Matt RaibleMatt Raible is a Web Architecture Consultant specializing in open source frameworks.

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Over 10 years ago, I wrote my first blog post. Since then, I've authored books, had kids, traveled the world, found Trish and blogged about it all.

What's New in Spring 3.0

This morning, I attended Rod Johnson's What's New in Spring 3.0 keynote at TSSJS. Rod ditched his slides for the talk and mentioned that this might be risky. Especially since he was pretty jetlagged (flew in from Paris at 11pm last night). Below are my notes from his talk.

The most important thing for the future of Java is productivity and cloud computing. The focus at SpringSource is heavily on productivity and not just on improving the Spring codebase. If you look at the comparisons out there between Rails and Spring, it's not an apples-to-apples comparison. The philosophy with Spring has always been the developer is always right. However, if you look at something like Rails, you'll see it's far more prescriptive. That layer of opinionated frameworks is important in that it improves your productivity greatly.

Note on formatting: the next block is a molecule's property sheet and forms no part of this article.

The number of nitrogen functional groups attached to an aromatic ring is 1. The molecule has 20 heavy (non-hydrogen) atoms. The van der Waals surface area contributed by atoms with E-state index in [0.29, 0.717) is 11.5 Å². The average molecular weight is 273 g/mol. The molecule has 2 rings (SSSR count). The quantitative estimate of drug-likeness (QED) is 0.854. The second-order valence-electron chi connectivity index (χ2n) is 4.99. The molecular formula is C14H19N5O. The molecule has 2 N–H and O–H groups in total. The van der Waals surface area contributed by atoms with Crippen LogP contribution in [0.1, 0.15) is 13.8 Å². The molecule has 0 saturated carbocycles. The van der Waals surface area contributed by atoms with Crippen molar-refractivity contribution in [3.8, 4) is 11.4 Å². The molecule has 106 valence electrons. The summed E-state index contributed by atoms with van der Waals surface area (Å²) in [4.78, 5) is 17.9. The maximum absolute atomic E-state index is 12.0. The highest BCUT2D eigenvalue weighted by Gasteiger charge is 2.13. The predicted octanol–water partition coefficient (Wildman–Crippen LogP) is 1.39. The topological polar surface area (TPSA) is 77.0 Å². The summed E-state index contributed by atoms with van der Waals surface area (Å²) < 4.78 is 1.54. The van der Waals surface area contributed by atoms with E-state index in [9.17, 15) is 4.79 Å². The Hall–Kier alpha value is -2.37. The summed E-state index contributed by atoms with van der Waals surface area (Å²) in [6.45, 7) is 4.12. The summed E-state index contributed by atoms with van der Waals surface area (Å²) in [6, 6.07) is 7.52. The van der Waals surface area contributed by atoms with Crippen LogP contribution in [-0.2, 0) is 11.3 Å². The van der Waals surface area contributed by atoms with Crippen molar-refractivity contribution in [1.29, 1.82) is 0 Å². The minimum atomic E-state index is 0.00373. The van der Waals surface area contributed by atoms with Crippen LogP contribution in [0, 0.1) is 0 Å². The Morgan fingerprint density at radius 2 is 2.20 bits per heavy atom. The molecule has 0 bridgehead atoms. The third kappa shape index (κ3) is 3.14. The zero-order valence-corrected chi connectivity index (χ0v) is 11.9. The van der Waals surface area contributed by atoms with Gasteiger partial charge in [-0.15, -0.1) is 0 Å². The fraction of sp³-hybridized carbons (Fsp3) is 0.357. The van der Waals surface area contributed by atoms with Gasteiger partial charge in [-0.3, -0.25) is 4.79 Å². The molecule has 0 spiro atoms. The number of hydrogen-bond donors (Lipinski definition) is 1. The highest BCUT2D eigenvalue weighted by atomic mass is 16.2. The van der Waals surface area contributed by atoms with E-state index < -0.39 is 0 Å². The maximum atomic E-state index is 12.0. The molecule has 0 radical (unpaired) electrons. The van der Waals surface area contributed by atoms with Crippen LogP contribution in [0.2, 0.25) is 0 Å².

SpringSource is putting a lot of emphasis on improving developer productivity with two opinionated frameworks: Grails and Spring Roo. To show how productive developers can be, Rod started to build a web app with Spring Roo. As part of this demo, he mentioned we'd see many of the new features of Spring 3: RestTemplate, @Value and Spring EL.

Rod used STS to write the application and built a Twitter client. After creating a new project using File -> New Roo Project, a Roo Shell tab shows up at the bottom. Typing "hint" tells you what you should do write away. The initial message is "Roo requires the installation of a JPA provider and associated database." The initial command is "persistence setup --provider HIBERNATE --database HYPERSONIC_IN_MEMORY". After running this, a bunch of log messages are shown on the console, most of them indicating that pom.xml has been modified.

The first file that Rod shows is src/main/resources/META-INF/spring/applicationContext.xml. It's the only XML file you'll need in your application and includes a PropertyPlaceHolderConfigurer, a context:component-scan for finding annotations and a transaction manager.